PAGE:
Brydon audit review: Sector demands ‘less talk, more action’
Sir Donald Brydon’s year-long review into the future of audit landed at the end of 2019 and having spent the festive period chewing over the 138-page document along with their turkey, experts are split over how realistic the proposed fixes are.
To the surprise of no-one, the report proclaimed “urgent reform” necessary and suggested separating Britain’s audit sector entirely from the accounting profession as an immediate fix to stop a repeat of such scandals as the collapse of Carillion, retailer BHS, bakery Patisserie Valerie, and travel agent Thomas Cook.
Eschewing the popular view of the sector’s general health in the wake of so many large-scale failures, Lord Brydon said he believed “audit is not broken but it has lost its way”, and recommended a series of remedies including auditor transparency, targeting corporate fraud and further powers for shareholders to grill auditors at annual investor meetings.
He added that auditing should take the public interest into account, rather than simply applying a tick-box approach to financial statements. However, the most significant aspect is his call for audit to be split from accounting.
“Auditing is too important to be left to an adjunct of another profession: it should be an independent profession in its own right, with its own governing principles, qualifications and standards,” the review said.
Action, not just words
The main focus of the Brydon review was on the quality of audit provision for FTSE 350 companies, but some of the recommendations, including the creation of a new audit profession distinct from accounting, will undoubtedly impact the market as a whole, said Steve Gale, head of audit at Crowe.
“The radical nature of some of the changes that are proposed in this review, as well as the CMA review and Kingman Review that preceded it, should be welcomed for their attempts to make changes that makes audit fit for the future,” said Gale. “It is critical that this time, unlike with some of the past reviews, that we have action, not just words.”
Also pointing to the other probes, Phil Verity, senior partner at Mazars, said he was pleased the report reflected the importance of auditors in society.
Verity said Mazars felt application of “a core set of principles”, as proposed by Brydon to be established by new regulator the Audit, Reporting and Governance Authority, would help attract and retain the best talent to the sector along with driving up standards.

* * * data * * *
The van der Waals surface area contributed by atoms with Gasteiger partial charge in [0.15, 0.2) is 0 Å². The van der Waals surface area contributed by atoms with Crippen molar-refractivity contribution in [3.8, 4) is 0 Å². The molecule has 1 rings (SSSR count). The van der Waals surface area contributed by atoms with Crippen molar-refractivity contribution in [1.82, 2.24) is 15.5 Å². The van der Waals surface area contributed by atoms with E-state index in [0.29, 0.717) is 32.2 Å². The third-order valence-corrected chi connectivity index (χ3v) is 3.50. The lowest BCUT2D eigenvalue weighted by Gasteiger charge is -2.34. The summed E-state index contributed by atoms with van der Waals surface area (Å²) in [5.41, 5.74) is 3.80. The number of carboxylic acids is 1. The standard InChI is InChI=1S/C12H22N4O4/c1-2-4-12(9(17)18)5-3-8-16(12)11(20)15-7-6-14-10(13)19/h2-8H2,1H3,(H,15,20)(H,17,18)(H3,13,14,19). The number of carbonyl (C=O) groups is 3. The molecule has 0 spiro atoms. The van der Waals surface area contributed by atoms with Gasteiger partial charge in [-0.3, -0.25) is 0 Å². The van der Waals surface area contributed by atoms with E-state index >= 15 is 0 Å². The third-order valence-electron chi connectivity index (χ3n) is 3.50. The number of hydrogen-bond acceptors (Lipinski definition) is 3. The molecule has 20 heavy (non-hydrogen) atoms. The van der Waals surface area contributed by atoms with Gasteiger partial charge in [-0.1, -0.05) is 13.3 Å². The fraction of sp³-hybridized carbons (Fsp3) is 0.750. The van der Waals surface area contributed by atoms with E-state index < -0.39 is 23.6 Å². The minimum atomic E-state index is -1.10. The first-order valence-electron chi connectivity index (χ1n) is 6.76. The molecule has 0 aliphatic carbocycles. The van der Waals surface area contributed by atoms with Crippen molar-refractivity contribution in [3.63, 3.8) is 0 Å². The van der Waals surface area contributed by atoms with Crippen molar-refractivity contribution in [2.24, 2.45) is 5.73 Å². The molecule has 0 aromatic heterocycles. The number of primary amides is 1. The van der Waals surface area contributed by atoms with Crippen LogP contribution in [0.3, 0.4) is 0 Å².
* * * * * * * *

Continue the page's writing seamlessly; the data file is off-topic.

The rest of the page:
The sector’s reputation has been tarnished by such high-profile failures, and experts believe the work of many small and medium auditing firms is ignored or brushed over with the focus on a small number of bad apples that have triggered multiple investigations into the auditing and accounting professions.
“The new government now has in its possession three clear, credible and authoritative reports, which together form a framework for the future of audit,” said Verity. “The Competition and Markets Authority’s proposals strengthen resilience and competition in the audit market, Sir John Kingman’s review of the FRC addresses regulatory oversight, and now Lord Brydon’s report sets the tone and aspirations for the future of the industry.”
He said the “roadmap is complete”, and it is now incumbent upon the business department to “grasp the opportunity for profound and lasting reform”.
“The rigour and quality of audit work must be held to the highest possible standard,” added Nigel Bostock, chief executive of Crowe. “The audit process is too integral to the proper functioning of society and the economy for anything less to suffice.”
Pick one or the other and stick with it
Splitting both audit and accounting may also flush out senior figures who possess one set of skills but not the other, experts said.
“The problem with the Big Four is that many of the partners who have advanced by being professional auditors are not experienced in the basics of accountancy,” said Ian Smith, financial director and general manager at automated accounts payable and document management software provider Invu. “Accountancy is about recording, classifying and reporting. Auditors tend to take a top-down approach worrying about classifying and reporting rather than recording.”
He said a clear example is the case of the interim finance director appointed at Patisserie Valerie, after the accounting errors and potential fraud, were reported, who endured difficulties reconstructing the recording of invoices in accounts payable despite previously clean audit reports.
Smith said this suggested a lack of understanding of the basic recording of transactions rather than a need to be trained in audit only, and was endemic in Big Four work.
“You could argue that the errors in the well-reported cases, Patisserie Valerie and Carillion as well, show a lack of basic accountancy skills rather than a lack of audit skills,” Smith said.
Smith also took issue with Brydon’s “public interest” audit recommendation, stating he feels there is already too much to report on.
“Rather than extending the audit into reporting on every ‘new thing’ politicians think up around the rather vague term the public interest, they should get back to basics and just report on the balance sheet, profit and loss and cash flow,” Smith said.”
Rise of the robots
The main thing we can expect in 2020 on the back of so many government probes into audit bungles as technology advances at such pace is disruption, said Smith.
“The bots are coming! Many of the audit tasks carried out today can now be automated,” said Smith. “The lesson of many of the failures seems to be that audit has focussed on what is there, rather than what is missing. AI may help here, but I suspect that the commercial skills required to spot the discrepancies will lead to a need for audit partners to only reach that level after working a couple of years in industry, excluding banks, investment businesses or government.”